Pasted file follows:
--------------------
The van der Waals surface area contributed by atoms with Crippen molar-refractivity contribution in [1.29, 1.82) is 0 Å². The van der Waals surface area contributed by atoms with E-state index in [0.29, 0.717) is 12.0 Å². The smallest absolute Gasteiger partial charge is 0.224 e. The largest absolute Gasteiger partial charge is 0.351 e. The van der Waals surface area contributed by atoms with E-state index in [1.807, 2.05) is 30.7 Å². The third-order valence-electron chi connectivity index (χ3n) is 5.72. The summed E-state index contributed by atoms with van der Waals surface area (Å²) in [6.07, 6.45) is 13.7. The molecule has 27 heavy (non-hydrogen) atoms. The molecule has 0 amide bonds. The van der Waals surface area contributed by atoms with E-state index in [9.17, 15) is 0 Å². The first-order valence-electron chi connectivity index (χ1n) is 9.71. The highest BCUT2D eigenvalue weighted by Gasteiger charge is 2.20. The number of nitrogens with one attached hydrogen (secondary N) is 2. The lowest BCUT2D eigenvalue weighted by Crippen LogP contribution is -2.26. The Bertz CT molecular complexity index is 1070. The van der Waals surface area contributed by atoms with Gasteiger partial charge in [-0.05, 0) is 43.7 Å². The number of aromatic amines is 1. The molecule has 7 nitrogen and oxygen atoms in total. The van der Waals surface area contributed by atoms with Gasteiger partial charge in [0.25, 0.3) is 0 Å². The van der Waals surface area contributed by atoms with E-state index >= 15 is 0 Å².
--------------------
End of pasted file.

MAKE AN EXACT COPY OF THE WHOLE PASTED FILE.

The van der Waals surface area contributed by atoms with Crippen molar-refractivity contribution in [1.29, 1.82) is 0 Å². The van der Waals surface area contributed by atoms with E-state index in [0.29, 0.717) is 12.0 Å². The smallest absolute Gasteiger partial charge is 0.224 e. The largest absolute Gasteiger partial charge is 0.351 e. The van der Waals surface area contributed by atoms with E-state index in [1.807, 2.05) is 30.7 Å². The third-order valence-electron chi connectivity index (χ3n) is 5.72. The summed E-state index contributed by atoms with van der Waals surface area (Å²) in [6.07, 6.45) is 13.7. The molecule has 27 heavy (non-hydrogen) atoms. The molecule has 0 amide bonds. The van der Waals surface area contributed by atoms with E-state index in [9.17, 15) is 0 Å². The first-order valence-electron chi connectivity index (χ1n) is 9.71. The highest BCUT2D eigenvalue weighted by Gasteiger charge is 2.20. The number of nitrogens with one attached hydrogen (secondary N) is 2. The lowest BCUT2D eigenvalue weighted by Crippen LogP contribution is -2.26. The Bertz CT molecular complexity index is 1070. The van der Waals surface area contributed by atoms with Gasteiger partial charge in [-0.05, 0) is 43.7 Å². The number of aromatic amines is 1. The molecule has 7 nitrogen and oxygen atoms in total. The van der Waals surface area contributed by atoms with Gasteiger partial charge in [0.25, 0.3) is 0 Å². The van der Waals surface area contributed by atoms with E-state index >= 15 is 0 Å².